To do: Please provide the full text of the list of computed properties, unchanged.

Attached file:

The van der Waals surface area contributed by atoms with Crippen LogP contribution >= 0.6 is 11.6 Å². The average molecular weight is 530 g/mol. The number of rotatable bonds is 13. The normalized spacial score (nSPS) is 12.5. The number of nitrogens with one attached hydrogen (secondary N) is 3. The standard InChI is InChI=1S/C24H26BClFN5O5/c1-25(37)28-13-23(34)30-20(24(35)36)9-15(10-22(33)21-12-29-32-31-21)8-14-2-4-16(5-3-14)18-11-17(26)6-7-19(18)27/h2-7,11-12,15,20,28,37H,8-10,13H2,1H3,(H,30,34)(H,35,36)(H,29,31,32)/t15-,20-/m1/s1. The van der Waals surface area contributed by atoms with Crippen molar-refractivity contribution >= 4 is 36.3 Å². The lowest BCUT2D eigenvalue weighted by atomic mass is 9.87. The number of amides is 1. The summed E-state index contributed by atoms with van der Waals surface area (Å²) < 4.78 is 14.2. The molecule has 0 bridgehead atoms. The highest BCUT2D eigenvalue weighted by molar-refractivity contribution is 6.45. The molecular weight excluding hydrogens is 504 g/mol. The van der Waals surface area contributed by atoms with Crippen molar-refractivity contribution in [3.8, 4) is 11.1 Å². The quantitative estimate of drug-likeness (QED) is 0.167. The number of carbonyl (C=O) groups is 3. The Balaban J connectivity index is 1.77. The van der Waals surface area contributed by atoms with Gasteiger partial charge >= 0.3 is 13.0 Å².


The van der Waals surface area contributed by atoms with Crippen LogP contribution >= 0.6 is 11.6 Å². The average molecular weight is 530 g/mol. The number of rotatable bonds is 13. The normalized spacial score (nSPS) is 12.5. The number of nitrogens with one attached hydrogen (secondary N) is 3. The standard InChI is InChI=1S/C24H26BClFN5O5/c1-25(37)28-13-23(34)30-20(24(35)36)9-15(10-22(33)21-12-29-32-31-21)8-14-2-4-16(5-3-14)18-11-17(26)6-7-19(18)27/h2-7,11-12,15,20,28,37H,8-10,13H2,1H3,(H,30,34)(H,35,36)(H,29,31,32)/t15-,20-/m1/s1. The van der Waals surface area contributed by atoms with Crippen molar-refractivity contribution >= 4 is 36.3 Å². The lowest BCUT2D eigenvalue weighted by atomic mass is 9.87. The number of amides is 1. The summed E-state index contributed by atoms with van der Waals surface area (Å²) < 4.78 is 14.2. The molecule has 0 bridgehead atoms. The highest BCUT2D eigenvalue weighted by molar-refractivity contribution is 6.45. The molecular weight excluding hydrogens is 504 g/mol. The van der Waals surface area contributed by atoms with Crippen molar-refractivity contribution in [3.8, 4) is 11.1 Å². The quantitative estimate of drug-likeness (QED) is 0.167. The number of carbonyl (C=O) groups is 3. The Balaban J connectivity index is 1.77. The van der Waals surface area contributed by atoms with Gasteiger partial charge >= 0.3 is 13.0 Å².